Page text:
‘It feels very poignant that his last exhibition should take place in Letchworth’ – tributes to artist Richard Smith

Richard Smith has died at the age of 84.

Richard Smith has died at the age of 84. - Credit: Archant

A layer of poignancy has been imprinted onto the opening exhibition of Letchworth’s Broadway Gallery and Studio after the death of one of the town’s most famous sons.

Internationally acclaimed artist Richard Smith – whose exhibition of paintings and sketches launched the rebranded gallery in February – died in New York from heart failure on Friday at the age of 84.

The Letchworth-born printmaker – who last visited the town in the 1990s – rose to the forefront of the emerging avant-garde scene in London more than 50 years ago, by melding the vibrant imagery found in advertising billboards and consumer packaging with an abstract style of his own making.

In tribute to the man the New York Times described him as ‘one of the most original and accomplished British artists of his generation, with a ravishing sense of colour and formal restraint that stood in marked contrast to the more emphatic, polemical American style’.

Securing a collection of the artist’s work from The Flowers Gallery was a sizable coup for the team tasked with breathing new life into the refurbished former Letchworth Arts Centre in The Arcade, and visual arts curator Laura Dennis is honoured to have showcased such an esteemed artist to the town.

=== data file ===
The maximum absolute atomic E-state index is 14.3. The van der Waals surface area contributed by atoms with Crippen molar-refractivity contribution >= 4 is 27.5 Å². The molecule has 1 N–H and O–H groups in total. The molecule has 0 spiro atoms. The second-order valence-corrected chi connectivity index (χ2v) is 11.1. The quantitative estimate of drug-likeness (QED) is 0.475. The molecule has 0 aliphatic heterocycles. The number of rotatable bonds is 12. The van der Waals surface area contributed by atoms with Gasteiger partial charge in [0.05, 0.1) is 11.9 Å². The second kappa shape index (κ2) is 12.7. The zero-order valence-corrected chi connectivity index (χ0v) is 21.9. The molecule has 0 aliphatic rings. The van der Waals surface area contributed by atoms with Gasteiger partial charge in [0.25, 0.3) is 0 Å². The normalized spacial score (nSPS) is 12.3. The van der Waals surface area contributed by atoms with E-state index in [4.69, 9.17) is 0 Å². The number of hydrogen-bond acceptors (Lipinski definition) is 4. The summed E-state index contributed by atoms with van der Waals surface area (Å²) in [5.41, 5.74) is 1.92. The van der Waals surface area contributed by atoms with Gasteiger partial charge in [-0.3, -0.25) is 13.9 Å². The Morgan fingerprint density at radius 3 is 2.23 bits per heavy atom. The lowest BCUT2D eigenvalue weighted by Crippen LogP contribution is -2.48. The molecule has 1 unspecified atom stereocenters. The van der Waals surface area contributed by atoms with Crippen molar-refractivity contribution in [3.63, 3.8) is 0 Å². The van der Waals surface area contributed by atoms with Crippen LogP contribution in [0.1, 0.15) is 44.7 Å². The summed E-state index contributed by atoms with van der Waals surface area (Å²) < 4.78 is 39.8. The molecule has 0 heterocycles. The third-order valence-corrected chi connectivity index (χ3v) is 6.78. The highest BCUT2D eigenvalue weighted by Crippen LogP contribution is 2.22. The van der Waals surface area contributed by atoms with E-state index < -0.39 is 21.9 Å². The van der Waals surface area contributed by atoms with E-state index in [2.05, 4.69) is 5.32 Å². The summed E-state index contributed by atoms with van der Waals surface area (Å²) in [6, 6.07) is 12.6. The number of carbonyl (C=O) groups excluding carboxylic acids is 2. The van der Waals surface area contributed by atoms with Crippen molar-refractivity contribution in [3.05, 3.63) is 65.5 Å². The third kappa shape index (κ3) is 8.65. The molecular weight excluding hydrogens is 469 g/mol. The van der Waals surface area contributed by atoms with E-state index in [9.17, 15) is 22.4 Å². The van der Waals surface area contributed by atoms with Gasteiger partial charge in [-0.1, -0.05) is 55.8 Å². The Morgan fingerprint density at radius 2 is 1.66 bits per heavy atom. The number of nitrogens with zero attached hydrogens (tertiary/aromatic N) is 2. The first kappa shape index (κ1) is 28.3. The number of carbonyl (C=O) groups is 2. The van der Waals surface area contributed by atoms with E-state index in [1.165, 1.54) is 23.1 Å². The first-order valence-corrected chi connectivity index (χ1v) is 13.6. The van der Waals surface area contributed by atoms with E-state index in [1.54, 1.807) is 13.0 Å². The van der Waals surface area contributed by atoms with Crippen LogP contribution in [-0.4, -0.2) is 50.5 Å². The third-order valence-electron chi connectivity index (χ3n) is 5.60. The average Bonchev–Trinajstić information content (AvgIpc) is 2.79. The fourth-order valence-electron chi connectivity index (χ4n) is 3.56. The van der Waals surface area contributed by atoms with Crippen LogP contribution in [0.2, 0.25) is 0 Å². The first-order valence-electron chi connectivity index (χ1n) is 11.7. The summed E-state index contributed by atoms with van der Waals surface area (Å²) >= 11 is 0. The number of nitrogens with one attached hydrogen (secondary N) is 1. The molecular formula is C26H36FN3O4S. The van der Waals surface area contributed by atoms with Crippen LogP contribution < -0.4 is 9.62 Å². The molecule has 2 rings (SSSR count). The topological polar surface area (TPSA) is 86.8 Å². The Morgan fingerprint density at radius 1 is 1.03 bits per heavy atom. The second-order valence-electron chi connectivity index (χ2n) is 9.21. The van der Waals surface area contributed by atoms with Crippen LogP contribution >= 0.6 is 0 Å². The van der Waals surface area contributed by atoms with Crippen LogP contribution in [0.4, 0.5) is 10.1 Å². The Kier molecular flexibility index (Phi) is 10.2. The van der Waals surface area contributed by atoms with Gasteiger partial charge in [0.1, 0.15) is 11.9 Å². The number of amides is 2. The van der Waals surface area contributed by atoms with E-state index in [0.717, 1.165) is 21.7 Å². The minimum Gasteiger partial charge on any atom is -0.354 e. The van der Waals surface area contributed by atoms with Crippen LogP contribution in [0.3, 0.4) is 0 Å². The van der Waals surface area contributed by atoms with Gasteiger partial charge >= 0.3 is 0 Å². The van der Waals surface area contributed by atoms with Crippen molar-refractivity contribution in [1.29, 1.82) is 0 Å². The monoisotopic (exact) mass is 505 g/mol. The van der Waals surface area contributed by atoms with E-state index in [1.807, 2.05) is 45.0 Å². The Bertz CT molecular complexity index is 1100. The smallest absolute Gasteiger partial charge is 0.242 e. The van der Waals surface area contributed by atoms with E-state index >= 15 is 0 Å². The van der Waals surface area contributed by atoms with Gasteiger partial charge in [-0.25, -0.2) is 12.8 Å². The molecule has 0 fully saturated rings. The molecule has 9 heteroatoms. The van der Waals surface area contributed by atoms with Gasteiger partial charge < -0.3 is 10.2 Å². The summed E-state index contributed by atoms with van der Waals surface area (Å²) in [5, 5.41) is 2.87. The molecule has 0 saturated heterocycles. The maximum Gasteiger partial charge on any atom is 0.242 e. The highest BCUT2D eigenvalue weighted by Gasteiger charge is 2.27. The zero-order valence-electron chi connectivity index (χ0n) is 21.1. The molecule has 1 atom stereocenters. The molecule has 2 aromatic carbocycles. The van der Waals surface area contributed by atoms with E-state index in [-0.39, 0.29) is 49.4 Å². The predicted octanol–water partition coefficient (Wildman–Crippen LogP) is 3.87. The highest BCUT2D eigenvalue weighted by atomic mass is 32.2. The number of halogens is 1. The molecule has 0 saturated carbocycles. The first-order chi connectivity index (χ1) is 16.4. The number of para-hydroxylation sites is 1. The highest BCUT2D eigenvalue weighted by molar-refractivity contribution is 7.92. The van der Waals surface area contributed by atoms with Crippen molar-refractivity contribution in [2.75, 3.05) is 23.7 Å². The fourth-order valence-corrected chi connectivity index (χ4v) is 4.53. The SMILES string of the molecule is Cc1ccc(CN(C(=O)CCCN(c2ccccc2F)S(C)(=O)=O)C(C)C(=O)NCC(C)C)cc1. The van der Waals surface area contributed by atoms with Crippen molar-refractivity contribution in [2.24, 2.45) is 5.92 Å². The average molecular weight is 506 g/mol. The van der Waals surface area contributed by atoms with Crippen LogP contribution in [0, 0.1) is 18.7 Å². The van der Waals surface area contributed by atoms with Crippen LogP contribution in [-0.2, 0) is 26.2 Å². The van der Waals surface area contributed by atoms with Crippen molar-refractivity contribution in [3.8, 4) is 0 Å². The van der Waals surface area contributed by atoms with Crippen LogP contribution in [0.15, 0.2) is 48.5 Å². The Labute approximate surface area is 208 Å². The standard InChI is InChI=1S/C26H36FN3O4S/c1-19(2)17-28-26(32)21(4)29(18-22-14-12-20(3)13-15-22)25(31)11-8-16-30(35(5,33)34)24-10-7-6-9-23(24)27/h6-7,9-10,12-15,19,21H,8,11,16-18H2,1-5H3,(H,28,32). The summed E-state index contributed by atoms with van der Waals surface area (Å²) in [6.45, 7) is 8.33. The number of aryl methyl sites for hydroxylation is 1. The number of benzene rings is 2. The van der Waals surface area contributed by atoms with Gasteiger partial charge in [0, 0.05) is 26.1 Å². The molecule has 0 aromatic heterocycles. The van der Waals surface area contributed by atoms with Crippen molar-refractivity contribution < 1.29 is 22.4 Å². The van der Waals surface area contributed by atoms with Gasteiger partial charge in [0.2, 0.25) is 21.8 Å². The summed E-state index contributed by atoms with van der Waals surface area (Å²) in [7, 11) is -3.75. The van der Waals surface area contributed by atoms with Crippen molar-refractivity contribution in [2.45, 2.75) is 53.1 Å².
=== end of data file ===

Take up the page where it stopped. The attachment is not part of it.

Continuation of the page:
“It feels very poignant that Richard’s last exhibition should take place here in Letchworth, the town of his birth, and which he held in strong affection throughout his life,” Laura said. “He had spoken to me of travelling to the UK to see the exhibition this spring, once the weather was a little warmer, and he was curious to see the town again.

“Richard had shared with me many fond memories of Letchworth including rollerskating outside the Broadway Cinema as a little boy, playground jokes about the school photographer called ‘Clutterbuck’, and his happy family home on High Avenue.

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“Although I feel terribly sad that I will now never meet Richard, I also feel deeply honoured to have had the opportunity to show work by this wonderful artist during his lifetime.”

A book has been placed in the Gallery where tributes to Richard can be made by visitors.

It will then be sent on to his family after the exhibition closes on Sunday, June 5.

Laura added: “Given the many warm comments we have already received I am sure this book will be a comfort to them.”

Richard is survived by his wife Betsy, sons Edward and Harry, daughters-in-law Camille and Bernadette, and grandchildren Rose, Emma, Noah, Adeline, Charlotte, and Julia.